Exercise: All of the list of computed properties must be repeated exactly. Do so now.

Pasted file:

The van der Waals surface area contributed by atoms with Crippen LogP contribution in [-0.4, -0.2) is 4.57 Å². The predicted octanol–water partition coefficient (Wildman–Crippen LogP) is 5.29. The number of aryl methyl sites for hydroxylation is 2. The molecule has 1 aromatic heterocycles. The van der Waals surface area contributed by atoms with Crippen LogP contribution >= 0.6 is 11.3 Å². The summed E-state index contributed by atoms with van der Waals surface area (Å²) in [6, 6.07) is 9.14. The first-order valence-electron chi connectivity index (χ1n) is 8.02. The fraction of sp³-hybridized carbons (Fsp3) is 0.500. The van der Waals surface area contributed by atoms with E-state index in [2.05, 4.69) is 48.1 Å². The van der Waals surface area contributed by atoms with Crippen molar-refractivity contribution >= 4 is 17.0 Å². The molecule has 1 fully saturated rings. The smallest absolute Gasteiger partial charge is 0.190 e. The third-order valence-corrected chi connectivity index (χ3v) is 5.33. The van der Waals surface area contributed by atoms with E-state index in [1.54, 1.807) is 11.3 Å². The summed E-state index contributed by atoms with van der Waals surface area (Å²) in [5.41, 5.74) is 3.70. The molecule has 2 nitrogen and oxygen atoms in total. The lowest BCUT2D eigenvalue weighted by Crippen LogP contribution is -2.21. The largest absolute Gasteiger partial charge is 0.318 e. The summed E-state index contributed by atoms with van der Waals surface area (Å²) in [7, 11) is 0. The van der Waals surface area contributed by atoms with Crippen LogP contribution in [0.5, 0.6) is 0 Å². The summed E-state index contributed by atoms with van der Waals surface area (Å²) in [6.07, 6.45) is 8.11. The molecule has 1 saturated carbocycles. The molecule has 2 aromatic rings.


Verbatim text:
The van der Waals surface area contributed by atoms with Crippen LogP contribution in [-0.4, -0.2) is 4.57 Å². The predicted octanol–water partition coefficient (Wildman–Crippen LogP) is 5.29. The number of aryl methyl sites for hydroxylation is 2. The molecule has 1 aromatic heterocycles. The van der Waals surface area contributed by atoms with Crippen LogP contribution >= 0.6 is 11.3 Å². The summed E-state index contributed by atoms with van der Waals surface area (Å²) in [6, 6.07) is 9.14. The first-order valence-electron chi connectivity index (χ1n) is 8.02. The fraction of sp³-hybridized carbons (Fsp3) is 0.500. The van der Waals surface area contributed by atoms with E-state index in [2.05, 4.69) is 48.1 Å². The van der Waals surface area contributed by atoms with Crippen molar-refractivity contribution >= 4 is 17.0 Å². The molecule has 1 fully saturated rings. The smallest absolute Gasteiger partial charge is 0.190 e. The third-order valence-corrected chi connectivity index (χ3v) is 5.33. The van der Waals surface area contributed by atoms with E-state index in [1.54, 1.807) is 11.3 Å². The summed E-state index contributed by atoms with van der Waals surface area (Å²) in [5.41, 5.74) is 3.70. The molecule has 2 nitrogen and oxygen atoms in total. The lowest BCUT2D eigenvalue weighted by Crippen LogP contribution is -2.21. The largest absolute Gasteiger partial charge is 0.318 e. The summed E-state index contributed by atoms with van der Waals surface area (Å²) in [7, 11) is 0. The van der Waals surface area contributed by atoms with Crippen LogP contribution in [0.5, 0.6) is 0 Å². The summed E-state index contributed by atoms with van der Waals surface area (Å²) in [6.07, 6.45) is 8.11. The molecule has 1 saturated carbocycles. The molecule has 2 aromatic rings.